Computers in language development for second language learners: The students' views
Maria Guadalupe Pacheco, New Mexico State University, United States
New Mexico State University . Awarded
The impact of technology on education has increased dramatically in recent years. Students are now expected to use computer technology for certain aspects of their education. The uses of technology range from drill and practice to creativity applications. But the Internet poses greater challenges for teachers and students.
Technology is now regarded as a necessity, not a luxury, in public schools. All Texas graduating seniors must conduct research on the Internet, document what they research, and present the results of their research via a multimedia software package. Teachers use the Internet to explain concepts of documentation, citation, and plagiarism. The uses of technology by teachers and students will change as technology continues to change.
This study focused on six elementary bilingual education students (Grades 4, 5, and 6), who were interviewed as they used technology to create projects in language learning. These students were relatively new to the United States; thus, their use of computers and their use of the English language were both very limited.
The teacher in this study and her aide did not have extensive experience with technology. They learned about technology along with the students.
The voices of the children make this study special. The students analyzed their learning through technology and verbalized how they viewed technology as motivator for learning language. Views of their parents and grandparents, as well as the teacher were also considered.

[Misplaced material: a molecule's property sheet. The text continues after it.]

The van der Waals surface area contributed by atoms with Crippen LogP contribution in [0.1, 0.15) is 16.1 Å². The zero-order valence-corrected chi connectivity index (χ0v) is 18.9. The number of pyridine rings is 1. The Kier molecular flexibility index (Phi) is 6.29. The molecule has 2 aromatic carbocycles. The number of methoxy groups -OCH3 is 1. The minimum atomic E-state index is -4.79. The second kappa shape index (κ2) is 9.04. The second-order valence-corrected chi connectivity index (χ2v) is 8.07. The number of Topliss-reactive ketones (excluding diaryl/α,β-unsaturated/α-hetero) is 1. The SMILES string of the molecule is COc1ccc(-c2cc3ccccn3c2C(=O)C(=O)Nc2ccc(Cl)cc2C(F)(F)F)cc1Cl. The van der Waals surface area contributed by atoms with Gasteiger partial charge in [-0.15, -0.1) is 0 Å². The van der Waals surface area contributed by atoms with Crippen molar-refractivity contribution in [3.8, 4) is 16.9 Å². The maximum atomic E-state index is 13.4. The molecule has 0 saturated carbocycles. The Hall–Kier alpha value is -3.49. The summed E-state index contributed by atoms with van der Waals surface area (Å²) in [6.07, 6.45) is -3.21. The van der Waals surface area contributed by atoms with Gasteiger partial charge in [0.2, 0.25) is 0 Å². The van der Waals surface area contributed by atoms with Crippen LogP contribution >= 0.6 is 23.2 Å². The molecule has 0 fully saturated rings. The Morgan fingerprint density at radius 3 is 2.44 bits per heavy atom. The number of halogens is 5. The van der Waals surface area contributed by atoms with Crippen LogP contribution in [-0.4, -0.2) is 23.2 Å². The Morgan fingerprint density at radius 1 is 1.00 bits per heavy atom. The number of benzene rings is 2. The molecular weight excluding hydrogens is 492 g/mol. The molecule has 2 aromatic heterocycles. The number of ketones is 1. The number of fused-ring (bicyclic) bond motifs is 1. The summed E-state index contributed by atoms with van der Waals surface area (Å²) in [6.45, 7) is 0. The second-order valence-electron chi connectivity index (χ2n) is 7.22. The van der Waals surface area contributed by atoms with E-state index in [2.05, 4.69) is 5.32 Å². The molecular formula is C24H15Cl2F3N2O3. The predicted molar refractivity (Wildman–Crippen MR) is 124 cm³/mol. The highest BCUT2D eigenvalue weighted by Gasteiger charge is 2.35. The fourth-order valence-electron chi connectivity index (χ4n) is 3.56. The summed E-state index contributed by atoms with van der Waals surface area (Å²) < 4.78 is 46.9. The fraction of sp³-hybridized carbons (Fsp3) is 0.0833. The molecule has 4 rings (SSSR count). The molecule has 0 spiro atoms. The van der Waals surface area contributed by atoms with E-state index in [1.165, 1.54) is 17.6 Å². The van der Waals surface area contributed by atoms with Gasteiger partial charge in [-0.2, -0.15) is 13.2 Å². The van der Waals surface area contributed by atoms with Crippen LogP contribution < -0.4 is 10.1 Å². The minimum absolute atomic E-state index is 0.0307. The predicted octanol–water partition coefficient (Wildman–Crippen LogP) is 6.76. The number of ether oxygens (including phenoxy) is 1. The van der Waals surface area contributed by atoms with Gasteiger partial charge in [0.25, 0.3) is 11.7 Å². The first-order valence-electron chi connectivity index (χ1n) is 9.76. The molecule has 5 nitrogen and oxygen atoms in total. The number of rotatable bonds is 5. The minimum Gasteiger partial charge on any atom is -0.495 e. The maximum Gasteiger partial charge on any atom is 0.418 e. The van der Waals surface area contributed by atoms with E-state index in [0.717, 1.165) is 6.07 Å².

Studies that focus on the educational impact of technology on students traditionally look at pretests/posttests to show academic gains or lack thereof through use of technology. Instead, this study focused on students' views of what they saw happening as they used technology. The stories reflected growth as a result of the impact of technology in a variety of ways.
The patterns that resulted from listening to the children and their parents were inspiring. The researcher was touched by the families and their lives and was intrigued by the students and their needs, experiences, and stories.
Pacheco, M.G. Computers in language development for second language learners: The students' views. Ph.D. thesis, New Mexico State University.
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